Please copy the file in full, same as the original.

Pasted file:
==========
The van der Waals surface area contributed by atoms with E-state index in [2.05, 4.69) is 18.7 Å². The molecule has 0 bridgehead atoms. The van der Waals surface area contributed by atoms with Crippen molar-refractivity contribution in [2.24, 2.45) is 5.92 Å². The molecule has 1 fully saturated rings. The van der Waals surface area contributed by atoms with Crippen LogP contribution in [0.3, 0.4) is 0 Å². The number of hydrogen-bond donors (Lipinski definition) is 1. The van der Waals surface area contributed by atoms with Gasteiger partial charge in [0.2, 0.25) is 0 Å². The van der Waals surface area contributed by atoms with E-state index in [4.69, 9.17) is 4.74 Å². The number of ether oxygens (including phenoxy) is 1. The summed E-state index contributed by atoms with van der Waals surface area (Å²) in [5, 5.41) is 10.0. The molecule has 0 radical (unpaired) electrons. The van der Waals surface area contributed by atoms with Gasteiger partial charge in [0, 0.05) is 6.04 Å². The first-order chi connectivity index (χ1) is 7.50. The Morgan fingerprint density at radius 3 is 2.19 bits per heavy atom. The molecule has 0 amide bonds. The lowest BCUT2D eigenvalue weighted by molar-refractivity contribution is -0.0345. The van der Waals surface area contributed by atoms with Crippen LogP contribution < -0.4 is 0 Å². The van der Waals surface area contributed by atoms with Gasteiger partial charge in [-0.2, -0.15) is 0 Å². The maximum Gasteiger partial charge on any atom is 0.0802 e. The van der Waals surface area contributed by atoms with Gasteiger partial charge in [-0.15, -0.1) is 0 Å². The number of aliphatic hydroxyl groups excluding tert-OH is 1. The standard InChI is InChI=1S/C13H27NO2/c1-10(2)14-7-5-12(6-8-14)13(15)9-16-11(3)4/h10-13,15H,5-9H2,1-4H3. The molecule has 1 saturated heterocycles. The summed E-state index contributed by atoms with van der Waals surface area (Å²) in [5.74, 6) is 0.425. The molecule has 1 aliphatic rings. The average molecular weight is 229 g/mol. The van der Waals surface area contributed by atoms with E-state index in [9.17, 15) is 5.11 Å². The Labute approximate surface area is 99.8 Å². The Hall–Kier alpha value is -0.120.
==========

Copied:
The van der Waals surface area contributed by atoms with E-state index in [2.05, 4.69) is 18.7 Å². The molecule has 0 bridgehead atoms. The van der Waals surface area contributed by atoms with Crippen molar-refractivity contribution in [2.24, 2.45) is 5.92 Å². The molecule has 1 fully saturated rings. The van der Waals surface area contributed by atoms with Crippen LogP contribution in [0.3, 0.4) is 0 Å². The number of hydrogen-bond donors (Lipinski definition) is 1. The van der Waals surface area contributed by atoms with Gasteiger partial charge in [0.2, 0.25) is 0 Å². The van der Waals surface area contributed by atoms with E-state index in [4.69, 9.17) is 4.74 Å². The number of ether oxygens (including phenoxy) is 1. The summed E-state index contributed by atoms with van der Waals surface area (Å²) in [5, 5.41) is 10.0. The molecule has 0 radical (unpaired) electrons. The van der Waals surface area contributed by atoms with Gasteiger partial charge in [0, 0.05) is 6.04 Å². The first-order chi connectivity index (χ1) is 7.50. The Morgan fingerprint density at radius 3 is 2.19 bits per heavy atom. The molecule has 0 amide bonds. The lowest BCUT2D eigenvalue weighted by molar-refractivity contribution is -0.0345. The van der Waals surface area contributed by atoms with Crippen LogP contribution < -0.4 is 0 Å². The van der Waals surface area contributed by atoms with Gasteiger partial charge in [-0.2, -0.15) is 0 Å². The maximum Gasteiger partial charge on any atom is 0.0802 e. The van der Waals surface area contributed by atoms with Gasteiger partial charge in [-0.15, -0.1) is 0 Å². The number of aliphatic hydroxyl groups excluding tert-OH is 1. The standard InChI is InChI=1S/C13H27NO2/c1-10(2)14-7-5-12(6-8-14)13(15)9-16-11(3)4/h10-13,15H,5-9H2,1-4H3. The molecule has 1 saturated heterocycles. The summed E-state index contributed by atoms with van der Waals surface area (Å²) in [5.74, 6) is 0.425. The molecule has 1 aliphatic rings. The average molecular weight is 229 g/mol. The van der Waals surface area contributed by atoms with E-state index in [9.17, 15) is 5.11 Å². The Labute approximate surface area is 99.8 Å². The Hall–Kier alpha value is -0.120.